Amer. J. Sci. Arts, ser. 2, 14: 337. 1852.
Plants branched; branches 1–several. Roots fleshy taproots, to 24 cm, 5–8 cm diam. Stems cylindric to ovoid-cylindric, commonly 5–15 (–25) × 3.5–7 (–10) cm, flaccid; tubercles 4 mm diam.; axils short woolly; cortex and pith mucilaginous; latex absent. Spines 21–64 per areole, dark or light colored, depending largely on substrate color, glabrous (to hoary); radial spines 30–46 (–60) per areole, white, bristlelike, 6–10 × 0.09–0.15 mm, stiff; central spines 1–3 (–4) per areole, porrect or strongly projecting, usually hooked, (6–) 13–18 (–25) × (0.2–) 0.3 (–0.4) mm; subcentral spines several, often 12+ per areole, radiating in all directions, often resembling supplementary ring of radial spines, barely distinguishable from radial spines, stouter, longer and dark tipped or purplish. Flowers 2.5 × 2.5–3.5 cm; outermost tepal margins long fringed; inner tepals pink to rose-purple, margins sometimes paler or white, at least proximally, 24–26 × 4 mm; stigma lobes yellow-green to green. Fruits bright red, ellipsoid or cylindric to clavate, (8–) 15–30 × 5–10 mm, juicy only in fruit walls; floral remnant quickly deciduous, leaving conspicuous abscission scar. Seeds black, conspicuously strophiolate, 1.4–2.4 × 1.4 mm, pitted and rugose; testa hard; anticlinal cell-walls straight (not undulate); interstices narrower than pit diameters; pits bowl-shaped; strophiole tan, large, corky. 2n = 22.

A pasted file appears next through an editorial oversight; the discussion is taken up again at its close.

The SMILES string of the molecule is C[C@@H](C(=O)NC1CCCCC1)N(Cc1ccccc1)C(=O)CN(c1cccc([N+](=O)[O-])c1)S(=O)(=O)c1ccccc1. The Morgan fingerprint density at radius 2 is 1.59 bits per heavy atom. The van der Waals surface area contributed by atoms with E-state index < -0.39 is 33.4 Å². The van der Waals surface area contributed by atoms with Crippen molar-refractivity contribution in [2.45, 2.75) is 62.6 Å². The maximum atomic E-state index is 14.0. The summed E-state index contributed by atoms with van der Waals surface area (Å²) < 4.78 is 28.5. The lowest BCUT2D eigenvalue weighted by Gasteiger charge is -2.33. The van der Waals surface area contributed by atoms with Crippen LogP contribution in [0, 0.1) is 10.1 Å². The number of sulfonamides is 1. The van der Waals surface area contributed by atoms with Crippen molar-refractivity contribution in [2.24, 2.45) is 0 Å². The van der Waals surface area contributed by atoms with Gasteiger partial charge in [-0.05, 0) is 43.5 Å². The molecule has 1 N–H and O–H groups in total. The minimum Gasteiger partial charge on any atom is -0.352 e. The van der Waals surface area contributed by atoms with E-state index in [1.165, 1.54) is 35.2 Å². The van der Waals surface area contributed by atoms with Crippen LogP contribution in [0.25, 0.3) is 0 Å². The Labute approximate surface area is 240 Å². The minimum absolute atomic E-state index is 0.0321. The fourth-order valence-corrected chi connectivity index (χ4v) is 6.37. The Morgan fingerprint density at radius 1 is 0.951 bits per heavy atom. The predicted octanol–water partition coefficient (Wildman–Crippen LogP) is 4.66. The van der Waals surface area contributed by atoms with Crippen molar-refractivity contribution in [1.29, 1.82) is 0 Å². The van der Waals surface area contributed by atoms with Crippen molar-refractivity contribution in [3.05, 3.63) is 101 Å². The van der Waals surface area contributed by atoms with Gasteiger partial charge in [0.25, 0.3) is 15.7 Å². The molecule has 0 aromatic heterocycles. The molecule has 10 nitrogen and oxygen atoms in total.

Phenology: Flowering Apr, Jul; fruiting Feb–Apr, Sep–Oct.
Habitat: Mojave and Sonoran Deserts, alluvium and outcrops, valley floors, hills, mountainsides
Elevation: 100-1500 m
Ariz., Calif., Nev., Utah, Mexico (Baja California), Mexico (Sonora)
Mammillaria tetrancistra extends farther into hyper-arid California deserts than any other species of Mammillaria.
Without the unique seeds, its identification requires detailed comparison with both Mammillaria grahamii and M. viridiflora. Although M. viridiflora is ecogeographically segregated (more mesophytic), the other taxa grow intermingled at many sites in southwestern Arizona. Pushing the side of the stems with a stick or stone allows crude field identification for two commonly confused species: stems of M. tetrancistra are soft and flabby, whereas stems of M. grahamii are firm.